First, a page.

Greg: Yeah I mean as we went on with writing the songs, different things were throwing themselves up. Like for instance this one track on the album “From The Gallows” and the first half of that song was written in 1989, I found it on an old live cassette that we played somewhere in Liverpool in 1989 but the second half of the song was missing so I had to write the second half and gelled them together and then came the song “From The Gallows”. There’s a few quirky ideas on the album that ended up in shaping into what it is now.
Andrew: Oh interesting! Do you keep a lot of the old stuff from the early days like early recordings and things like that?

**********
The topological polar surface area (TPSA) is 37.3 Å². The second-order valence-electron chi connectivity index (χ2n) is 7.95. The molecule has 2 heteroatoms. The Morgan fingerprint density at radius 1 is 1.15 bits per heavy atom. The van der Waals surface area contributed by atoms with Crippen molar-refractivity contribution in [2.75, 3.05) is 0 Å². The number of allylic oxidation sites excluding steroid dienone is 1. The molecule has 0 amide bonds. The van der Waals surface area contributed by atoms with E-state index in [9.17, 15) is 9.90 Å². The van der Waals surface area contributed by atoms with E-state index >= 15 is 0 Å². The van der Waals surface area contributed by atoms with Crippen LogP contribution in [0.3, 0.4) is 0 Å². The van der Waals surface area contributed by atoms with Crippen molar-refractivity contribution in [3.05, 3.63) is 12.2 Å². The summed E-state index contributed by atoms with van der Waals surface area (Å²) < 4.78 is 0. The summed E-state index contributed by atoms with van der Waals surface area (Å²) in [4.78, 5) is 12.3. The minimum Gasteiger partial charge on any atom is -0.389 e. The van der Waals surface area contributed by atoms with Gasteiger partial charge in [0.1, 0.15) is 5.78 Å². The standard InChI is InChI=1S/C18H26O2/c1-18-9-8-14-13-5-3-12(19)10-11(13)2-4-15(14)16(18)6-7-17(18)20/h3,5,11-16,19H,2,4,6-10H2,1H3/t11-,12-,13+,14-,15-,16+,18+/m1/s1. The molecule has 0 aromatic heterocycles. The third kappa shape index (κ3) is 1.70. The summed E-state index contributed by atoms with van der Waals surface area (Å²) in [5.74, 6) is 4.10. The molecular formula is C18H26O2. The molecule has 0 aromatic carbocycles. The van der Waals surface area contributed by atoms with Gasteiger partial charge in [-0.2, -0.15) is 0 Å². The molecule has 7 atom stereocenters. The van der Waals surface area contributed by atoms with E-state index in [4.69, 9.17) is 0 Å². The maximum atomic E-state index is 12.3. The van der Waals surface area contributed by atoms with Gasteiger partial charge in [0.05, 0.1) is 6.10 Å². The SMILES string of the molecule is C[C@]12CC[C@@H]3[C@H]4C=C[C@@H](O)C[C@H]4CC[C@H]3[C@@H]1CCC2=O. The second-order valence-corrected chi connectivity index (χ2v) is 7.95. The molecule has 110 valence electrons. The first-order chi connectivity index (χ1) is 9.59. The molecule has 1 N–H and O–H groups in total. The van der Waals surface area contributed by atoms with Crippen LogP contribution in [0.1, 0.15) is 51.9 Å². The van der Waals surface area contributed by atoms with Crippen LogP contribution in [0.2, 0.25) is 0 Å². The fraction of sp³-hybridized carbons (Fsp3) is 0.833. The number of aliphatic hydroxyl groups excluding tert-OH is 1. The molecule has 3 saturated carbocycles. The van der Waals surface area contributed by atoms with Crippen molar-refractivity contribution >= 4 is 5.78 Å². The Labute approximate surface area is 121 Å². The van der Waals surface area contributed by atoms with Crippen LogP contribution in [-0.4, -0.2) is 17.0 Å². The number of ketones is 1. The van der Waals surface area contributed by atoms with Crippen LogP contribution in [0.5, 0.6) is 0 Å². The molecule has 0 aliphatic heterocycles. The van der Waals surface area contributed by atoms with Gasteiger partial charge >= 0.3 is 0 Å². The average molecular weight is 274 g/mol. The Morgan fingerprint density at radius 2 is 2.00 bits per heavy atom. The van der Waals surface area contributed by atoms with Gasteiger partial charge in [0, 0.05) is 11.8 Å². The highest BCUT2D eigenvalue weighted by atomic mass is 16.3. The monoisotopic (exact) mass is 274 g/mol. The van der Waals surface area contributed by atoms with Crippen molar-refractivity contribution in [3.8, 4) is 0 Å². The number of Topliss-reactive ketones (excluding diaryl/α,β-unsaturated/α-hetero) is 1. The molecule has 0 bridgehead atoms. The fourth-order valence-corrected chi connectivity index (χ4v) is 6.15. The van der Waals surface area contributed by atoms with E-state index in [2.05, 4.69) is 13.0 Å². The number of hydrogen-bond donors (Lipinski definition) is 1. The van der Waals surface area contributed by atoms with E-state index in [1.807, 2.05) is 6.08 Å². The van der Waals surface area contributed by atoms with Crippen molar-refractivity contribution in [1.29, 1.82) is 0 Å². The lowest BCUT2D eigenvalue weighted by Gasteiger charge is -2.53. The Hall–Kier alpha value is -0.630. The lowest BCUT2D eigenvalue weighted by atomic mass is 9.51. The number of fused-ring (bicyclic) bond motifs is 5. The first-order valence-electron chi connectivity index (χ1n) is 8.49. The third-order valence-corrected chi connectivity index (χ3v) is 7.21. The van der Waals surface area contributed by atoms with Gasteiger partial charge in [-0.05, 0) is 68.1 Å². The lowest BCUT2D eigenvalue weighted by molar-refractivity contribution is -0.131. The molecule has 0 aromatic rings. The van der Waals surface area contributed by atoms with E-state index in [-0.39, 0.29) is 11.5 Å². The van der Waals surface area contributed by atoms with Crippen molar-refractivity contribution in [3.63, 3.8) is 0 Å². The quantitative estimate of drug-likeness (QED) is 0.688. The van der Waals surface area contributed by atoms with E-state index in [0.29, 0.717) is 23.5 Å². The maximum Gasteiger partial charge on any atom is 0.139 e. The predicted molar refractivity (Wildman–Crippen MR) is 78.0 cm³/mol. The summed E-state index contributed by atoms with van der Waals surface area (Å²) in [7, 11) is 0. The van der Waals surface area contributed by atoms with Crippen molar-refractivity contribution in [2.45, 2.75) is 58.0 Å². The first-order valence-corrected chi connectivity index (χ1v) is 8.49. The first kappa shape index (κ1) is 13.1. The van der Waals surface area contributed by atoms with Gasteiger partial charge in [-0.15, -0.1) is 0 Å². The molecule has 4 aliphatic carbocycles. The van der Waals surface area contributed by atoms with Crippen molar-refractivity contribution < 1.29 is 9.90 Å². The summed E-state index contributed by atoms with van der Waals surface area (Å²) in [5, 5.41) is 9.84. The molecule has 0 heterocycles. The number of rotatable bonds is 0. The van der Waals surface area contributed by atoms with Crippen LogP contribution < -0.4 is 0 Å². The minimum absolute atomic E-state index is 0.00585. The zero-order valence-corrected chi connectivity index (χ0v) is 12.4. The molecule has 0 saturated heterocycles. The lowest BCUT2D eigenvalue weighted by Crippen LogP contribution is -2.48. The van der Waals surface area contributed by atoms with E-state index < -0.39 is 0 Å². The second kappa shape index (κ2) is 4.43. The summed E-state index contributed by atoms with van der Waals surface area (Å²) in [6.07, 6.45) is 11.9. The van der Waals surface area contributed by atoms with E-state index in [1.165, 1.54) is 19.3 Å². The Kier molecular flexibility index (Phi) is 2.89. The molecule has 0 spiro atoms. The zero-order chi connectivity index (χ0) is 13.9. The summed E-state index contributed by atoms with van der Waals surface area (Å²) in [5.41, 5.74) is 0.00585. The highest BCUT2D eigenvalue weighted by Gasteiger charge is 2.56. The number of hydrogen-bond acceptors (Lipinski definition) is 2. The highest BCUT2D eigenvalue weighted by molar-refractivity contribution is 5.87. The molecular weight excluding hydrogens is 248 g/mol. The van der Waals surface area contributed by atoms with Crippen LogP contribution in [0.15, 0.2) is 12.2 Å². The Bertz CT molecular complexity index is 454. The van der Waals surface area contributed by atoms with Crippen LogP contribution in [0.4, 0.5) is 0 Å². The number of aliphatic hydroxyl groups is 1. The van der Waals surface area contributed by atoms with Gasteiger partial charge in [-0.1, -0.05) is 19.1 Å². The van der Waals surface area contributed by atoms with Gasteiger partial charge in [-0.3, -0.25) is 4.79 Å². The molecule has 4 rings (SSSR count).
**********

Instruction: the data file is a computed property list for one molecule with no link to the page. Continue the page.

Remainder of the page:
Greg: I have a box of cassettes of old demos I used to trade with other bands and old live tapes of when we played together with the other bands, so I have all that but I don’t really listen to them. But just when I was writing this record it was actually Karl Willetts from Bolt Thrower who I was reminded that his favorite song from Paradise Lost when we used to play together in the late 80’s was this song and I thought, ‘I wonder if I can find that song’, and I did and like I said I could only find the first half so I kinda had to do an interpretation and that’s what ended up as this song. Sometimes it’s nice to have a bit of a reminisce but you can’t look back all the time, you gotta keep coming up with fresh things. I use bandcamp a lot and try to find new and interesting bands and that’s where the excitement is for me, places like bandcamp where there’s no pressure on the bands to do anything to hook in there and that’s where the trailblazing goes on I think within the metal scene.